That can happen on a quit a few aircraft now days. On the lion air crash, pilots I know that fly them said there was a switch on throttle quadrant to turn off the over rides. I want to know what every switch does. My last type rating the instructor would get irritated that I would ask what switches did. He was a technology baby. I don’t think he could fly if it was not for the FMS.


#52

We have gotten so lazy in this era of technology we place our faith in it without question. We trust the tech but never question those who created it.

To illustrate, would you trust a fire alarm that cost $15 if it were designed by a high schooler? Probably not, but you wouldnt know it was when you walked into a hardware store and bought it on the cheap.

Obviously different situation here as aircraft parts and software arent created by idiots, but one simple oversight is enough to cause a very big problem, and reliance on technology isnt enough to mitigate it. At the end of the day the output is only as good as the input.


#53

“Many experts believe that during the first crash, the Indonesian pilots lost their battle with M.C.A.S.

Possibly because of faulty sensor readings, the automated system pushed the nose of the Lion Air plane down. The pilots repeatedly counteracted it and pulled the nose back up, only to be overridden by the system again. Each interval took about 15 to 20 seconds, leaving a repetitive signature on the data for the plane’s vertical speed.

That led to the series of variations of altitude until the pilots crashed.

The public data for the Ethiopian flight is less clear and complete, but it appears to show a similar signature — an interval where the plane was gaining altitude and then leveling out.”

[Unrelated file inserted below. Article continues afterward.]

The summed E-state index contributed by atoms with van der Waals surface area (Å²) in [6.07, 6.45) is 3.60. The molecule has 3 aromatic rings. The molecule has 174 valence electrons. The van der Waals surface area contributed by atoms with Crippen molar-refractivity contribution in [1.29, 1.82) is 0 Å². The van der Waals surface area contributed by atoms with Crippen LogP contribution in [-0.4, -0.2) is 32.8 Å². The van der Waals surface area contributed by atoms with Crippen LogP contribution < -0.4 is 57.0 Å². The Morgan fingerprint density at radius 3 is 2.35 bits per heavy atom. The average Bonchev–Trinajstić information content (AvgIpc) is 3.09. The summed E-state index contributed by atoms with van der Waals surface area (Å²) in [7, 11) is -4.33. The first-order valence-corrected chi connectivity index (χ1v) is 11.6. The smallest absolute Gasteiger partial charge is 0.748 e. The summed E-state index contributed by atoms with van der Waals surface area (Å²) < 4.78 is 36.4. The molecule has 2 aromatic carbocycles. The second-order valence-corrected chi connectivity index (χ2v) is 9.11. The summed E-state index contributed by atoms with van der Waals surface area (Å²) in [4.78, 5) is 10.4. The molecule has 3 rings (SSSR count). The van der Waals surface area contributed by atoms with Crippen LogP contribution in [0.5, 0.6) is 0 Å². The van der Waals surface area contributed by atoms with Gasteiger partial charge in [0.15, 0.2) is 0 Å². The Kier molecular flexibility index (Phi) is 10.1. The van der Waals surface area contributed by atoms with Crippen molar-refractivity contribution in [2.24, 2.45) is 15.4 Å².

#54

That’s a bit premature …


#55

That was a Douglas MD83, not a Boeing 737. That was a bad design and a lack of maintenance. This is a computer software issue. There is nothing wrong with the plane itself.


#56

I don’t see anyone arguing to the contrary. They seem to have a pretty good idea what’s going on here. Either the pilots are freaking out and crashing them fighting the computer or there’s still a software issue that needs to be addressed.

Less was known 24 hours ago and I’d say this is a prudent move. Personally I’d have leaned towards quicker action as similar as both crashes seem to have been but I’m not going to be overly critical of the delay.


#57

It is, but at least two of the reports I’ve heard/seen said they’d had the required simulator retraining. One disconcerting thing I heard is that the first officer only had 200hrs in this model where over a thousand would be required for anyone in that position in the US.


#58

Perhaps a topic of another thread, but this issue you bring up is yet another in a long line of safety precautions so easily overlooked for the bottom line.

Pilot certification can be relaxed because of a shortage in qualified pilots. In some cases regulations make absolute sense and in the case of airline pilots less is not a good thing.


#59

Not in the US. We can’t however enforce our standards on airlines operating outside of the US.


#60

Nor do we have to or should.

Grounding our flights here with this particular aircraft was a sensible thing to do so kudos to trump for doing the right thing.


#61

I don’t think the delay was a bad thing. Gave the US some time to see preliminary reports and data. I think Trump made a great call.

Personally, i think this is poorly trained foreign pilots fighting the computer system. But time will tell.


#62

It may be a combo of both computer issue and the engine forward design of the two engines and placement of the attachment point of the wings. Causing a natural pitch up of the nose, coupled with a faulty correction software glitch.